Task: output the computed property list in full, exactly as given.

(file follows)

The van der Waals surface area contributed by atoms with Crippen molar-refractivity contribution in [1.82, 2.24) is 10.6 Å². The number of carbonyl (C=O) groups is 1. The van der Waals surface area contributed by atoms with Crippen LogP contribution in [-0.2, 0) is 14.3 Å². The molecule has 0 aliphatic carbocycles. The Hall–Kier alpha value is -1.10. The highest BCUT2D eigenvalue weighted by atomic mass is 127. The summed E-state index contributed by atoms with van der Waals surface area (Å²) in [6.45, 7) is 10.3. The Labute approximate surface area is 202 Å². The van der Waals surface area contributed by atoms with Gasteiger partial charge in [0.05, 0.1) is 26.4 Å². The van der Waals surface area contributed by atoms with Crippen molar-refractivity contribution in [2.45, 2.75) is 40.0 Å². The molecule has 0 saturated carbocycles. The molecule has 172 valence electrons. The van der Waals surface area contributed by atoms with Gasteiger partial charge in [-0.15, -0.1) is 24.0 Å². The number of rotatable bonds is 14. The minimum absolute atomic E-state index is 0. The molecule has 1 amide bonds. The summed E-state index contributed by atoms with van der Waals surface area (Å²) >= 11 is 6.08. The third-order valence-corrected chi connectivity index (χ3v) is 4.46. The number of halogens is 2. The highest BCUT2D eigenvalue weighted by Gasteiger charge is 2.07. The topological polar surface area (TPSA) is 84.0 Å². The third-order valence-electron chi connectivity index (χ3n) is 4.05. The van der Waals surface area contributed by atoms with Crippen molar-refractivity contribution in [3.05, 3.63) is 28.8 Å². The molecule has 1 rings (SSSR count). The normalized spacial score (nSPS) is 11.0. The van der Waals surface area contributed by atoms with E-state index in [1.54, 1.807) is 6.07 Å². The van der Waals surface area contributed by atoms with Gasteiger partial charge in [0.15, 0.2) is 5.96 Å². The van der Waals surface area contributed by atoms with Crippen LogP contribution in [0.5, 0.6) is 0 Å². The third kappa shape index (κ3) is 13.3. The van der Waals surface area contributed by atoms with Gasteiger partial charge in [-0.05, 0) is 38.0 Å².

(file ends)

The van der Waals surface area contributed by atoms with Crippen molar-refractivity contribution in [1.82, 2.24) is 10.6 Å². The number of carbonyl (C=O) groups is 1. The van der Waals surface area contributed by atoms with Crippen LogP contribution in [-0.2, 0) is 14.3 Å². The molecule has 0 aliphatic carbocycles. The Hall–Kier alpha value is -1.10. The highest BCUT2D eigenvalue weighted by atomic mass is 127. The summed E-state index contributed by atoms with van der Waals surface area (Å²) in [6.45, 7) is 10.3. The Labute approximate surface area is 202 Å². The van der Waals surface area contributed by atoms with Gasteiger partial charge in [0.05, 0.1) is 26.4 Å². The van der Waals surface area contributed by atoms with Crippen molar-refractivity contribution in [2.45, 2.75) is 40.0 Å². The molecule has 0 saturated carbocycles. The molecule has 172 valence electrons. The van der Waals surface area contributed by atoms with Gasteiger partial charge in [-0.15, -0.1) is 24.0 Å². The number of rotatable bonds is 14. The minimum absolute atomic E-state index is 0. The molecule has 1 amide bonds. The summed E-state index contributed by atoms with van der Waals surface area (Å²) >= 11 is 6.08. The third-order valence-corrected chi connectivity index (χ3v) is 4.46. The number of halogens is 2. The highest BCUT2D eigenvalue weighted by Gasteiger charge is 2.07. The topological polar surface area (TPSA) is 84.0 Å². The third-order valence-electron chi connectivity index (χ3n) is 4.05. The van der Waals surface area contributed by atoms with Crippen molar-refractivity contribution in [3.05, 3.63) is 28.8 Å². The molecule has 1 rings (SSSR count). The normalized spacial score (nSPS) is 11.0. The van der Waals surface area contributed by atoms with E-state index in [1.54, 1.807) is 6.07 Å². The van der Waals surface area contributed by atoms with Gasteiger partial charge in [0.15, 0.2) is 5.96 Å². The van der Waals surface area contributed by atoms with Crippen LogP contribution in [0.5, 0.6) is 0 Å². The third kappa shape index (κ3) is 13.3. The van der Waals surface area contributed by atoms with Gasteiger partial charge in [-0.05, 0) is 38.0 Å².